Big news: I got a smart phone.
I know, I just extolled my dumb phone in In Praise of Old Technology. But when Neil got a mobile upgrade at work and got to keep his iPhone 5s, it seemed like the right time to make the switch.
I knew it was inevitable. I was having problems receiving texts that contained emoticons—which comprised a lot of texts from a lot of my friends :). It rendered the whole message unreadable :(. I also couldn’t respond to group texts. And I got lost on the way to basically anywhere off the beaten path.
There were other things I LOVED about having a dumb phone: no temptation to waste time online, my kids couldn’t ask me for constant entertainment, and my battery life was amazing. Once after a vacation I didn’t unpack my phone charger until 5 days had passed!
Anyway, my time had come. Now what phone plan to get? I’ve had Verizon for 10 years. Don’t judge me. Every time I start thinking about switching to a less expensive provider I hear awful things about it from a friend. Since Neil’s always had his phone paid for by his employer, who also discounted my dumb phone plan for a while, I’ve never been motivated to change.
I’m definitely not one to scoff at small savings that add up in perpetuity. But this is one area I’ve been willing to pay $5-10 more per month to avoid 1.) the cost of purchasing a phone and 2.) the hassle of changing phone plans. Because let’s face it, dealing with phone companies is a hassle.
While we’re on that point, let me clarify: I’m not in any way affiliated with Verizon. My recent experience with them has been a hassle. But I do think this little-known plan I’ve stumbled upon is pretty sweet—too good to keep to myself.
The plan is a $30 per month, prepaid Wi-Fi only smart phone plan. Talk and text are unlimited, of course.
This plan is not clearly visible on their web site. To find it, you have to begin the process of signing up for a different prepaid plan, and then go to the shopping cart page where you can downgrade to the $30 Wi-Fi plan.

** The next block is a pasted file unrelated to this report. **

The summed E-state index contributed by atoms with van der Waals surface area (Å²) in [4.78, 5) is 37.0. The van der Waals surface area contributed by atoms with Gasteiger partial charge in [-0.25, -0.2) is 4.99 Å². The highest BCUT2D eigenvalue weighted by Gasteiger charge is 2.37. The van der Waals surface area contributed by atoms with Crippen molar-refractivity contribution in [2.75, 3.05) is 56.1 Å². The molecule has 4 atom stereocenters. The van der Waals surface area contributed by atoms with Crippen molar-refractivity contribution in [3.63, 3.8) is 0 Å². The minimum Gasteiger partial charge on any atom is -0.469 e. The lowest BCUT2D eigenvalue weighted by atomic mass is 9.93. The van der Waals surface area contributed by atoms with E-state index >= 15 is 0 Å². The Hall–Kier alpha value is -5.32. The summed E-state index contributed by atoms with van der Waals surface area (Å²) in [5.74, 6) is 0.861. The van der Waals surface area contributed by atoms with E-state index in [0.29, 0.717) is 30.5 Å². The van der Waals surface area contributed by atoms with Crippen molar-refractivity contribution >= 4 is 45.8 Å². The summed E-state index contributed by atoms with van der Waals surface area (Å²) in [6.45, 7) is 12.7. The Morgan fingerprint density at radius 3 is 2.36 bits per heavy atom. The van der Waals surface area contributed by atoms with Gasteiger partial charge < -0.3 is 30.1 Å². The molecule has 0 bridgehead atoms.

Why it’s awesome: Almost everywhere has Wi-Fi now. It automatically connects to my home network. If I’m somewhere without Wi-Fi and really need it, there’s probably a McDonald’s or somewhere nearby where I can get it.
Thirty dollars per month is the same price I paid for my very first cell phone plan when I went off to college 14 years ago. I realize the market has changed a lot, but the fact that I haven’t increased this expense is nice!
I’m also not tempted to be browsing the Internet needlessly while out and about. I won’t bother getting on Wi-Fi unless I actually “need” to. Hey, price-checking is necessary! Plus, I’m usually surrounded by people (including my husband) who have data plans so I can just be that annoying person who asks questions and lets someone else look up the answer. (I consider this a great way to serve my husband since he loves looking at his phone!)
For directions I use the GPS on the Google Maps. I downloaded a map of my area—and it’s a big map. While offline, it can search nearby for open-ended destinations like “library” or “Indian restaurant” (both important!) and find it without an address. Then it offers offline directions, map, and navigation just like an old school GPS.
Having those maps downloaded is actually better than using Verizon’s network because it’s not dependent on signal strength. Just last month, we were driving back from a church retreat in the middle of nowhere and Neil’s phone service wasn’t working as we left. Because I had the map saved, Google maps app navigated us without a problem.
Drawbacks: sometimes there is no Wi-Fi available. This requires more planning ahead, including downloading maps, coupons, and other information ahead of time. You could probably get something similar for $5-10 less with a different provider.
I recommend this plan for anyone:
- Interested in switching from a dumb phone to a smart phone
- Who is home a lot and is paying for Wifi there, or has access to free Wifi most of the time.
- Values having very reliable phone service.
- Who (like me) reguarly gets lost in the middle of nowhere and doesn’t have a GPS.
- Who comes by a good free smart phone and is ready to make the change.
Someday I may want data, at which point it’ll be time to shop around. For now, I’m happy with my Wi-Fi only plan, great service, and being able to keep my phone.
Would you ever consider a Wi-Fi only plan? Any recommendations for data plans with reliable service?